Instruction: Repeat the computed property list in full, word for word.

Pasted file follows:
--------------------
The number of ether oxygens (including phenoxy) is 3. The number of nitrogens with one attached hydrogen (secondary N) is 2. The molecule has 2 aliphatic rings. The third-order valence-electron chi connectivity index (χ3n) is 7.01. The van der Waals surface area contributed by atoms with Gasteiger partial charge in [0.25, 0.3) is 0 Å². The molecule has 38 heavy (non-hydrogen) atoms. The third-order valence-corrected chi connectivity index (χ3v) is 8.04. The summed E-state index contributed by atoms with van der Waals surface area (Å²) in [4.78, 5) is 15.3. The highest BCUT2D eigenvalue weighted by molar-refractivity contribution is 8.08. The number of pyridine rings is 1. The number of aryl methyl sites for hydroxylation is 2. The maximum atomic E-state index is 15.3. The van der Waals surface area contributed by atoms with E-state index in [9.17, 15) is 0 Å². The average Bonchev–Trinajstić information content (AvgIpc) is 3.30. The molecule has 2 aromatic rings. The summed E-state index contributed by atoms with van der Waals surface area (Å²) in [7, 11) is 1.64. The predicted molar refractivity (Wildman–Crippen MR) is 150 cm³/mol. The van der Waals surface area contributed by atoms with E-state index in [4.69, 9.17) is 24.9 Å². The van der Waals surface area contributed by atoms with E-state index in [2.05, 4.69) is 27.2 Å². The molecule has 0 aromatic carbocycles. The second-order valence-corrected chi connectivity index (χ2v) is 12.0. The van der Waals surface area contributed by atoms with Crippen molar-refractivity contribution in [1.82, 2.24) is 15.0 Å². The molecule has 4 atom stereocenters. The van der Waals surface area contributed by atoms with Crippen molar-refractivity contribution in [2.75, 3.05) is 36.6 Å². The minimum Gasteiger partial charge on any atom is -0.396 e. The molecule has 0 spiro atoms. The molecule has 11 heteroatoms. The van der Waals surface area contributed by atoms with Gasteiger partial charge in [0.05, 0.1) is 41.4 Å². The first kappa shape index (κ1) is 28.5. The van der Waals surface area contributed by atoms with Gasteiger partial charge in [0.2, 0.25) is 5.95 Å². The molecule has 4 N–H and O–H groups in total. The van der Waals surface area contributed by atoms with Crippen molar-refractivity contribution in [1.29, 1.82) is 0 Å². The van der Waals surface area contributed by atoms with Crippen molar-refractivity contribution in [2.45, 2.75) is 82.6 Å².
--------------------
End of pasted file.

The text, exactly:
The number of ether oxygens (including phenoxy) is 3. The number of nitrogens with one attached hydrogen (secondary N) is 2. The molecule has 2 aliphatic rings. The third-order valence-electron chi connectivity index (χ3n) is 7.01. The van der Waals surface area contributed by atoms with Gasteiger partial charge in [0.25, 0.3) is 0 Å². The molecule has 38 heavy (non-hydrogen) atoms. The third-order valence-corrected chi connectivity index (χ3v) is 8.04. The summed E-state index contributed by atoms with van der Waals surface area (Å²) in [4.78, 5) is 15.3. The highest BCUT2D eigenvalue weighted by molar-refractivity contribution is 8.08. The number of pyridine rings is 1. The number of aryl methyl sites for hydroxylation is 2. The maximum atomic E-state index is 15.3. The van der Waals surface area contributed by atoms with E-state index in [9.17, 15) is 0 Å². The average Bonchev–Trinajstić information content (AvgIpc) is 3.30. The molecule has 2 aromatic rings. The summed E-state index contributed by atoms with van der Waals surface area (Å²) in [7, 11) is 1.64. The predicted molar refractivity (Wildman–Crippen MR) is 150 cm³/mol. The van der Waals surface area contributed by atoms with E-state index in [4.69, 9.17) is 24.9 Å². The van der Waals surface area contributed by atoms with E-state index in [2.05, 4.69) is 27.2 Å². The molecule has 0 aromatic carbocycles. The second-order valence-corrected chi connectivity index (χ2v) is 12.0. The van der Waals surface area contributed by atoms with Crippen molar-refractivity contribution in [1.82, 2.24) is 15.0 Å². The molecule has 4 atom stereocenters. The van der Waals surface area contributed by atoms with Crippen molar-refractivity contribution in [2.75, 3.05) is 36.6 Å². The minimum Gasteiger partial charge on any atom is -0.396 e. The molecule has 0 spiro atoms. The molecule has 11 heteroatoms. The van der Waals surface area contributed by atoms with Gasteiger partial charge in [0.05, 0.1) is 41.4 Å². The first kappa shape index (κ1) is 28.5. The van der Waals surface area contributed by atoms with Gasteiger partial charge in [0.2, 0.25) is 5.95 Å². The molecule has 4 N–H and O–H groups in total. The van der Waals surface area contributed by atoms with Crippen molar-refractivity contribution in [1.29, 1.82) is 0 Å². The van der Waals surface area contributed by atoms with Crippen molar-refractivity contribution in [2.45, 2.75) is 82.6 Å².